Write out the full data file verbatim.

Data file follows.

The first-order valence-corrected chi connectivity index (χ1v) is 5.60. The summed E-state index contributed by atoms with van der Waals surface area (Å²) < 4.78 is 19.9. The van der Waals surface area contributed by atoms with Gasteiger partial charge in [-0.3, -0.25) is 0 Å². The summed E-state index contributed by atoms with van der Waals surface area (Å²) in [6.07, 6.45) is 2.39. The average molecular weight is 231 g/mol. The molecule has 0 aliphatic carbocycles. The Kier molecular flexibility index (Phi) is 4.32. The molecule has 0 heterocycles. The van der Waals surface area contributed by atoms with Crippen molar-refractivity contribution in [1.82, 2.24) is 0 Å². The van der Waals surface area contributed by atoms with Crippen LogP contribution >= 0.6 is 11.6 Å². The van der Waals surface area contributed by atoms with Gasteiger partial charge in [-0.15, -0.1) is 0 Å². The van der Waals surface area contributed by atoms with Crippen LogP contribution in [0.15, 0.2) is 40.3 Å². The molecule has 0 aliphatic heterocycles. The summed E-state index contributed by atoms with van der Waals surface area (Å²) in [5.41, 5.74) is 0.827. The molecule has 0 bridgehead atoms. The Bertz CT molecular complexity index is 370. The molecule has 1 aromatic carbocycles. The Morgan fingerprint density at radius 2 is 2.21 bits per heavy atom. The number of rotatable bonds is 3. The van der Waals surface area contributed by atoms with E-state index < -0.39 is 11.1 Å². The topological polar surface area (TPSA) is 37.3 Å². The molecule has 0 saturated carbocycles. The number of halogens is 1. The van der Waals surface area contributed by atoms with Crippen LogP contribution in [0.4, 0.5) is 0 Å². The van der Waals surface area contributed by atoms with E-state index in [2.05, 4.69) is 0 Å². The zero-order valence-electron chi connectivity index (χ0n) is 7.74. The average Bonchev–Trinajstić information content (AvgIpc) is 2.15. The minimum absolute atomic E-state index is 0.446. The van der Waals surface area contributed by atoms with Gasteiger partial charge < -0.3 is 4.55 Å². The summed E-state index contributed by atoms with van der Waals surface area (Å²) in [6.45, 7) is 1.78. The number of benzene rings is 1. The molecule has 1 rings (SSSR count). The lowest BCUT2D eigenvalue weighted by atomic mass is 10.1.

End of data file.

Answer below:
The first-order valence-corrected chi connectivity index (χ1v) is 5.60. The summed E-state index contributed by atoms with van der Waals surface area (Å²) < 4.78 is 19.9. The van der Waals surface area contributed by atoms with Gasteiger partial charge in [-0.3, -0.25) is 0 Å². The summed E-state index contributed by atoms with van der Waals surface area (Å²) in [6.07, 6.45) is 2.39. The average molecular weight is 231 g/mol. The molecule has 0 aliphatic carbocycles. The Kier molecular flexibility index (Phi) is 4.32. The molecule has 0 heterocycles. The van der Waals surface area contributed by atoms with Crippen molar-refractivity contribution in [1.82, 2.24) is 0 Å². The van der Waals surface area contributed by atoms with Crippen LogP contribution >= 0.6 is 11.6 Å². The van der Waals surface area contributed by atoms with Gasteiger partial charge in [-0.15, -0.1) is 0 Å². The van der Waals surface area contributed by atoms with Crippen LogP contribution in [0.15, 0.2) is 40.3 Å². The molecule has 0 aliphatic heterocycles. The summed E-state index contributed by atoms with van der Waals surface area (Å²) in [5.41, 5.74) is 0.827. The molecule has 0 bridgehead atoms. The Bertz CT molecular complexity index is 370. The molecule has 1 aromatic carbocycles. The Morgan fingerprint density at radius 2 is 2.21 bits per heavy atom. The number of rotatable bonds is 3. The van der Waals surface area contributed by atoms with E-state index < -0.39 is 11.1 Å². The topological polar surface area (TPSA) is 37.3 Å². The molecule has 0 saturated carbocycles. The number of halogens is 1. The van der Waals surface area contributed by atoms with Crippen LogP contribution in [0.4, 0.5) is 0 Å². The van der Waals surface area contributed by atoms with E-state index in [2.05, 4.69) is 0 Å². The zero-order valence-electron chi connectivity index (χ0n) is 7.74. The average Bonchev–Trinajstić information content (AvgIpc) is 2.15. The minimum absolute atomic E-state index is 0.446. The van der Waals surface area contributed by atoms with Gasteiger partial charge < -0.3 is 4.55 Å². The summed E-state index contributed by atoms with van der Waals surface area (Å²) in [6.45, 7) is 1.78. The number of benzene rings is 1. The molecule has 1 rings (SSSR count). The lowest BCUT2D eigenvalue weighted by atomic mass is 10.1.